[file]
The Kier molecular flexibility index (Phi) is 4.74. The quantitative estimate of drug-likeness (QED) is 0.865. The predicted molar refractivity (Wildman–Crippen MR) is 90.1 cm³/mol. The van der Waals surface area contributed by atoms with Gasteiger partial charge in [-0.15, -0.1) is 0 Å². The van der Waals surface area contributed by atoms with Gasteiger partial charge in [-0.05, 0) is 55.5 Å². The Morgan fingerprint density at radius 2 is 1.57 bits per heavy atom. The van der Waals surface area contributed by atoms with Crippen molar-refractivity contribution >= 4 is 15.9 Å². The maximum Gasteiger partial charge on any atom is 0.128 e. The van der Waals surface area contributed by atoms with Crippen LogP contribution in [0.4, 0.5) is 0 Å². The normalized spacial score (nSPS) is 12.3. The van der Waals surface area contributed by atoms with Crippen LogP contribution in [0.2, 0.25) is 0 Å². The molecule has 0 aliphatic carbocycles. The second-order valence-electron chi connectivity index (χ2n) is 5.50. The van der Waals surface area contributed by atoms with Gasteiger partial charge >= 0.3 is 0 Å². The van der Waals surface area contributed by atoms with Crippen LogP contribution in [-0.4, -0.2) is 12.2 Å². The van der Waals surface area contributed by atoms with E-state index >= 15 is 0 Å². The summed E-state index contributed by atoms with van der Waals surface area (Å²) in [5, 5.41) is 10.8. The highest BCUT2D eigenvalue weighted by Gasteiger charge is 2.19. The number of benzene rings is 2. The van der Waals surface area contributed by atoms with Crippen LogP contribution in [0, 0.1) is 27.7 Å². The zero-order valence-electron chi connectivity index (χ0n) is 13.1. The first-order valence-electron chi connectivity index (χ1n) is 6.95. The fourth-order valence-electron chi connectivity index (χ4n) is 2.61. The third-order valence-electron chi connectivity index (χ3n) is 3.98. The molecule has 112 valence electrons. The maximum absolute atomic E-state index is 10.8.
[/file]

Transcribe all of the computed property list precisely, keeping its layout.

The Kier molecular flexibility index (Phi) is 4.74. The quantitative estimate of drug-likeness (QED) is 0.865. The predicted molar refractivity (Wildman–Crippen MR) is 90.1 cm³/mol. The van der Waals surface area contributed by atoms with Gasteiger partial charge in [-0.15, -0.1) is 0 Å². The van der Waals surface area contributed by atoms with Gasteiger partial charge in [-0.05, 0) is 55.5 Å². The Morgan fingerprint density at radius 2 is 1.57 bits per heavy atom. The van der Waals surface area contributed by atoms with Crippen molar-refractivity contribution >= 4 is 15.9 Å². The maximum Gasteiger partial charge on any atom is 0.128 e. The van der Waals surface area contributed by atoms with Crippen LogP contribution in [0.4, 0.5) is 0 Å². The normalized spacial score (nSPS) is 12.3. The van der Waals surface area contributed by atoms with Crippen LogP contribution in [0.2, 0.25) is 0 Å². The molecule has 0 aliphatic carbocycles. The second-order valence-electron chi connectivity index (χ2n) is 5.50. The van der Waals surface area contributed by atoms with Gasteiger partial charge >= 0.3 is 0 Å². The van der Waals surface area contributed by atoms with Crippen LogP contribution in [-0.4, -0.2) is 12.2 Å². The van der Waals surface area contributed by atoms with E-state index >= 15 is 0 Å². The summed E-state index contributed by atoms with van der Waals surface area (Å²) in [5, 5.41) is 10.8. The highest BCUT2D eigenvalue weighted by Gasteiger charge is 2.19. The number of benzene rings is 2. The van der Waals surface area contributed by atoms with Crippen LogP contribution in [0, 0.1) is 27.7 Å². The zero-order valence-electron chi connectivity index (χ0n) is 13.1. The first-order valence-electron chi connectivity index (χ1n) is 6.95. The fourth-order valence-electron chi connectivity index (χ4n) is 2.61. The third-order valence-electron chi connectivity index (χ3n) is 3.98. The molecule has 112 valence electrons. The maximum absolute atomic E-state index is 10.8.